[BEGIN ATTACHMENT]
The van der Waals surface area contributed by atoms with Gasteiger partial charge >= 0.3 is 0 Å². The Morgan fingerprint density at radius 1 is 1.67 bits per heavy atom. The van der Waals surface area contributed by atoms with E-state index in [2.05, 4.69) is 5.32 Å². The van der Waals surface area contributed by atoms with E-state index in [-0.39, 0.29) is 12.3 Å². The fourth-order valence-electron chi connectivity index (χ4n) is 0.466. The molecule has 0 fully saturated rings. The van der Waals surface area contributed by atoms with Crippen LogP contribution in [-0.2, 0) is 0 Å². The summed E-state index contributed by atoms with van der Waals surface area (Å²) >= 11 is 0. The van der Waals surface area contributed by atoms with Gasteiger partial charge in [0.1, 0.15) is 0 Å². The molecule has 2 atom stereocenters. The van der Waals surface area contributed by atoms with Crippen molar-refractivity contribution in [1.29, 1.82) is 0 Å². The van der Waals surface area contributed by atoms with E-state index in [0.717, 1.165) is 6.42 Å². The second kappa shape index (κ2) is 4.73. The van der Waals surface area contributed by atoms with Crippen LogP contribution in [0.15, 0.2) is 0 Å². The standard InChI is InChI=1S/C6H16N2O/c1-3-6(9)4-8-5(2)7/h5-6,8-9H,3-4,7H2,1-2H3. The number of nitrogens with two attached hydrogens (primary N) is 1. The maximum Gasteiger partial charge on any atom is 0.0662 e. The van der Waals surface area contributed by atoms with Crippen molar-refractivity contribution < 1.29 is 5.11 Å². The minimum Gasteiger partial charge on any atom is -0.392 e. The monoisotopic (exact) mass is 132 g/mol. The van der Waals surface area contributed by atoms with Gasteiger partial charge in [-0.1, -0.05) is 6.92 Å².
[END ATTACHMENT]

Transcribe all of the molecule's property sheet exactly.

The van der Waals surface area contributed by atoms with Gasteiger partial charge >= 0.3 is 0 Å². The Morgan fingerprint density at radius 1 is 1.67 bits per heavy atom. The van der Waals surface area contributed by atoms with E-state index in [2.05, 4.69) is 5.32 Å². The van der Waals surface area contributed by atoms with E-state index in [-0.39, 0.29) is 12.3 Å². The fourth-order valence-electron chi connectivity index (χ4n) is 0.466. The molecule has 0 fully saturated rings. The van der Waals surface area contributed by atoms with Crippen LogP contribution in [-0.2, 0) is 0 Å². The summed E-state index contributed by atoms with van der Waals surface area (Å²) >= 11 is 0. The van der Waals surface area contributed by atoms with Gasteiger partial charge in [0.1, 0.15) is 0 Å². The molecule has 2 atom stereocenters. The van der Waals surface area contributed by atoms with Crippen molar-refractivity contribution in [1.29, 1.82) is 0 Å². The van der Waals surface area contributed by atoms with E-state index in [0.717, 1.165) is 6.42 Å². The second kappa shape index (κ2) is 4.73. The van der Waals surface area contributed by atoms with Crippen LogP contribution in [0.15, 0.2) is 0 Å². The standard InChI is InChI=1S/C6H16N2O/c1-3-6(9)4-8-5(2)7/h5-6,8-9H,3-4,7H2,1-2H3. The number of nitrogens with two attached hydrogens (primary N) is 1. The maximum Gasteiger partial charge on any atom is 0.0662 e. The van der Waals surface area contributed by atoms with Crippen molar-refractivity contribution < 1.29 is 5.11 Å². The minimum Gasteiger partial charge on any atom is -0.392 e. The monoisotopic (exact) mass is 132 g/mol. The van der Waals surface area contributed by atoms with Gasteiger partial charge in [-0.1, -0.05) is 6.92 Å².